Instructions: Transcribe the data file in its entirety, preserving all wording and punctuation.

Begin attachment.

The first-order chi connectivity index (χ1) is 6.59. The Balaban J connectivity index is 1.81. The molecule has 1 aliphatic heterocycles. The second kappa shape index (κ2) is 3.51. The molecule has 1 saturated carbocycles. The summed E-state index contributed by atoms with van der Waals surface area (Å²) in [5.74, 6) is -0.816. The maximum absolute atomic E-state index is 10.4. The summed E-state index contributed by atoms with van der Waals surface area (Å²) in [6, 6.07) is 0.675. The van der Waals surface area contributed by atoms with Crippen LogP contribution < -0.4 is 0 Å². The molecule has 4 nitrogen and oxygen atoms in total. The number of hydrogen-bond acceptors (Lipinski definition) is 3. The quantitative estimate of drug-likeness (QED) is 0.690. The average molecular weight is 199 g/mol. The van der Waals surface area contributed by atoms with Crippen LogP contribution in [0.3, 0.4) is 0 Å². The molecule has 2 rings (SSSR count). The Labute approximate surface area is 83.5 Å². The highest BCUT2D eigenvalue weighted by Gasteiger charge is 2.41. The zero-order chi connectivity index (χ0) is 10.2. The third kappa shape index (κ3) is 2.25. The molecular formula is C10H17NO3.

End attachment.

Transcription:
The first-order chi connectivity index (χ1) is 6.59. The Balaban J connectivity index is 1.81. The molecule has 1 aliphatic heterocycles. The second kappa shape index (κ2) is 3.51. The molecule has 1 saturated carbocycles. The summed E-state index contributed by atoms with van der Waals surface area (Å²) in [5.74, 6) is -0.816. The maximum absolute atomic E-state index is 10.4. The summed E-state index contributed by atoms with van der Waals surface area (Å²) in [6, 6.07) is 0.675. The van der Waals surface area contributed by atoms with Crippen LogP contribution < -0.4 is 0 Å². The molecule has 4 nitrogen and oxygen atoms in total. The number of hydrogen-bond acceptors (Lipinski definition) is 3. The quantitative estimate of drug-likeness (QED) is 0.690. The average molecular weight is 199 g/mol. The van der Waals surface area contributed by atoms with Crippen LogP contribution in [0.3, 0.4) is 0 Å². The molecule has 2 rings (SSSR count). The Labute approximate surface area is 83.5 Å². The highest BCUT2D eigenvalue weighted by Gasteiger charge is 2.41. The zero-order chi connectivity index (χ0) is 10.2. The third kappa shape index (κ3) is 2.25. The molecular formula is C10H17NO3.